Typical sequences used in a breast MRI

What are the typical sequences used in a breast MRI?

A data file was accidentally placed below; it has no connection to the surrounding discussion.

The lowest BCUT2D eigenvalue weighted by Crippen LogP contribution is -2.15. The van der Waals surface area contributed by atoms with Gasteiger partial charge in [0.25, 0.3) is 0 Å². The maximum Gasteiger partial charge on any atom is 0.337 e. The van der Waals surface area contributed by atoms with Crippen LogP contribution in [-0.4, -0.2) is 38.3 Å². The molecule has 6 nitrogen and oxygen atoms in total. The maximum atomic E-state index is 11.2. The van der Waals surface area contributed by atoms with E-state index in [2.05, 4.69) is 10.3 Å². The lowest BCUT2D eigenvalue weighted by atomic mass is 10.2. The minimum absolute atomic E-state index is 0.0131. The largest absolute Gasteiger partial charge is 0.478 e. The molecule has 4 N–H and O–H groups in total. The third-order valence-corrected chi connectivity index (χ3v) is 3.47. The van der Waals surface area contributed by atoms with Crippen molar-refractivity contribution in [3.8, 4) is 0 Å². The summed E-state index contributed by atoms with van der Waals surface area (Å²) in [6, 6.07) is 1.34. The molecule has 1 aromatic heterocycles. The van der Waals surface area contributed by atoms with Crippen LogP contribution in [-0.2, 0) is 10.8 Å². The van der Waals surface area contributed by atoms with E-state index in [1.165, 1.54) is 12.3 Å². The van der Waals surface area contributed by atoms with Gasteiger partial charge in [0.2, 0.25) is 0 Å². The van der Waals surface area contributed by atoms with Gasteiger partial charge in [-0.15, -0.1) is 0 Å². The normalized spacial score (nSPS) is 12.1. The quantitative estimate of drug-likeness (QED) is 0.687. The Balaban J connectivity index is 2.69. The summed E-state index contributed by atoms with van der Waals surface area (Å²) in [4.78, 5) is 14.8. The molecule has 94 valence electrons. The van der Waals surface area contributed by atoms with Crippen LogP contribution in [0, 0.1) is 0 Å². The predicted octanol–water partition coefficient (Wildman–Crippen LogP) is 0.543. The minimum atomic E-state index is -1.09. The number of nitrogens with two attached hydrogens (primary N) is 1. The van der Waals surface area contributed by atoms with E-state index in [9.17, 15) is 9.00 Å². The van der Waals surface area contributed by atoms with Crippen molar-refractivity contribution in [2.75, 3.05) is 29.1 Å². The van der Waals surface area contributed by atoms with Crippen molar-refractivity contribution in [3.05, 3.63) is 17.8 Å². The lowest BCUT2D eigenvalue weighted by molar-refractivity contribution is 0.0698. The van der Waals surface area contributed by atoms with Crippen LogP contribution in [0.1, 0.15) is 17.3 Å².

Breast MRI is usually performed in the axial or sagittal plane on a 1.5- or 3-Tesla (T) magnet. We perform breast MRI in the sagittal plane on a 1.5-T magnet and use T1-weighted spin echo, fat-suppressed T2-weighted fast spin echo, and fat-suppressed three-dimensional T1-weighted spoiled gradient-recalled echo sequences. After intravenous contrast administration, the breast is usually scanned three times approximately 90 seconds apart to obtain dynamic postcontrast images. These sequential images provide information for kinetic analysis that can help to characterize lesions as benign or malignant. Delayed phase axial T1-weighted fat-suppressed images are then obtained to visualize the axillae and chest wall, and to allow for multiplanar correlation. Subtraction images are created by subtracting the precontrast images from the postcontrast images to aid with identification of areas of abnormal enhancement. These images are easily degraded by patient motion between sequences and so it is important to assess for motion before using these images for diagnostic interpretation. Both spatial (morphology) and temporal (kinetic) information is acquired in every case unless the examination is performed without contrast material to evaluate the integrity of silicone implants.


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